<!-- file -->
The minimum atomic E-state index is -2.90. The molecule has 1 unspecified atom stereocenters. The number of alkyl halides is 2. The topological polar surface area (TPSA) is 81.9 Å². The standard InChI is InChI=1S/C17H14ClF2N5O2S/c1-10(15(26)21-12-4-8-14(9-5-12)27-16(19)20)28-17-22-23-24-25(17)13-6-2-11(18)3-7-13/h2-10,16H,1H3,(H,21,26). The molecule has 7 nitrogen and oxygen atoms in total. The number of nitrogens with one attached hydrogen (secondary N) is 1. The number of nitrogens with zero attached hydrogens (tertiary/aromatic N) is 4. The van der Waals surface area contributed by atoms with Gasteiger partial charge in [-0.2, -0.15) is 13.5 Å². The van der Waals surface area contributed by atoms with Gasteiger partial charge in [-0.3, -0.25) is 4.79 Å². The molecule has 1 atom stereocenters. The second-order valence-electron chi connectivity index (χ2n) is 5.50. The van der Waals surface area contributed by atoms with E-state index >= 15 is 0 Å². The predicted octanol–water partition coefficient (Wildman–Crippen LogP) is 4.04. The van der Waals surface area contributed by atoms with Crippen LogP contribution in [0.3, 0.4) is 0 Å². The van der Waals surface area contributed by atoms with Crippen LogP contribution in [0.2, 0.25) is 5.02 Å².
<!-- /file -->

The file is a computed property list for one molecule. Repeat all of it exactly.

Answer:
The minimum atomic E-state index is -2.90. The molecule has 1 unspecified atom stereocenters. The number of alkyl halides is 2. The topological polar surface area (TPSA) is 81.9 Å². The standard InChI is InChI=1S/C17H14ClF2N5O2S/c1-10(15(26)21-12-4-8-14(9-5-12)27-16(19)20)28-17-22-23-24-25(17)13-6-2-11(18)3-7-13/h2-10,16H,1H3,(H,21,26). The molecule has 7 nitrogen and oxygen atoms in total. The number of nitrogens with one attached hydrogen (secondary N) is 1. The number of nitrogens with zero attached hydrogens (tertiary/aromatic N) is 4. The van der Waals surface area contributed by atoms with Gasteiger partial charge in [-0.2, -0.15) is 13.5 Å². The van der Waals surface area contributed by atoms with Gasteiger partial charge in [-0.3, -0.25) is 4.79 Å². The molecule has 1 atom stereocenters. The second-order valence-electron chi connectivity index (χ2n) is 5.50. The van der Waals surface area contributed by atoms with E-state index >= 15 is 0 Å². The predicted octanol–water partition coefficient (Wildman–Crippen LogP) is 4.04. The van der Waals surface area contributed by atoms with Crippen LogP contribution in [0.3, 0.4) is 0 Å². The van der Waals surface area contributed by atoms with Crippen LogP contribution in [0.2, 0.25) is 5.02 Å².